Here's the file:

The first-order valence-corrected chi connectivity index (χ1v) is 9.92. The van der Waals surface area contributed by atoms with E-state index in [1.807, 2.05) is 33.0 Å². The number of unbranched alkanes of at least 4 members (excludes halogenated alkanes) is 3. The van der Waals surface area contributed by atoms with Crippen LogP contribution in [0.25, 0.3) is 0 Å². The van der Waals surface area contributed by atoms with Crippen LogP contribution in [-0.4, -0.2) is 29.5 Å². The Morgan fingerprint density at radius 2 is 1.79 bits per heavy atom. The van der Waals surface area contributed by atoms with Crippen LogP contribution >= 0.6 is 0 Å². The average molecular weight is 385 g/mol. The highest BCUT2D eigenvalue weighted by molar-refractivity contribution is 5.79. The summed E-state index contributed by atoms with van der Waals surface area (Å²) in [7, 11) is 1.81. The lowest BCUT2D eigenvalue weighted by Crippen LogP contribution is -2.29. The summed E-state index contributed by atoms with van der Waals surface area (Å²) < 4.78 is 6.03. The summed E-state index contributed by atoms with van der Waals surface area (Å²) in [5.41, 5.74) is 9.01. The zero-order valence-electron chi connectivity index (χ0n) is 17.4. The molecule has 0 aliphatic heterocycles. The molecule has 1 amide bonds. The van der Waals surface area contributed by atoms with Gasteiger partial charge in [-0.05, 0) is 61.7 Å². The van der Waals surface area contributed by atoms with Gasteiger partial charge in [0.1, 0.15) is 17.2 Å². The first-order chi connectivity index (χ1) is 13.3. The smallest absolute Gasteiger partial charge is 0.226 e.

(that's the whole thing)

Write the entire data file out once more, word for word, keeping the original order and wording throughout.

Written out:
The first-order valence-corrected chi connectivity index (χ1v) is 9.92. The van der Waals surface area contributed by atoms with E-state index in [1.807, 2.05) is 33.0 Å². The number of unbranched alkanes of at least 4 members (excludes halogenated alkanes) is 3. The van der Waals surface area contributed by atoms with Crippen LogP contribution in [0.25, 0.3) is 0 Å². The van der Waals surface area contributed by atoms with Crippen LogP contribution in [-0.4, -0.2) is 29.5 Å². The Morgan fingerprint density at radius 2 is 1.79 bits per heavy atom. The van der Waals surface area contributed by atoms with Crippen LogP contribution >= 0.6 is 0 Å². The average molecular weight is 385 g/mol. The highest BCUT2D eigenvalue weighted by molar-refractivity contribution is 5.79. The summed E-state index contributed by atoms with van der Waals surface area (Å²) in [7, 11) is 1.81. The lowest BCUT2D eigenvalue weighted by Crippen LogP contribution is -2.29. The summed E-state index contributed by atoms with van der Waals surface area (Å²) < 4.78 is 6.03. The summed E-state index contributed by atoms with van der Waals surface area (Å²) in [5.41, 5.74) is 9.01. The zero-order valence-electron chi connectivity index (χ0n) is 17.4. The molecule has 0 aliphatic heterocycles. The molecule has 1 amide bonds. The van der Waals surface area contributed by atoms with Gasteiger partial charge in [-0.05, 0) is 61.7 Å². The van der Waals surface area contributed by atoms with Gasteiger partial charge in [0.1, 0.15) is 17.2 Å². The first-order chi connectivity index (χ1) is 13.3. The smallest absolute Gasteiger partial charge is 0.226 e.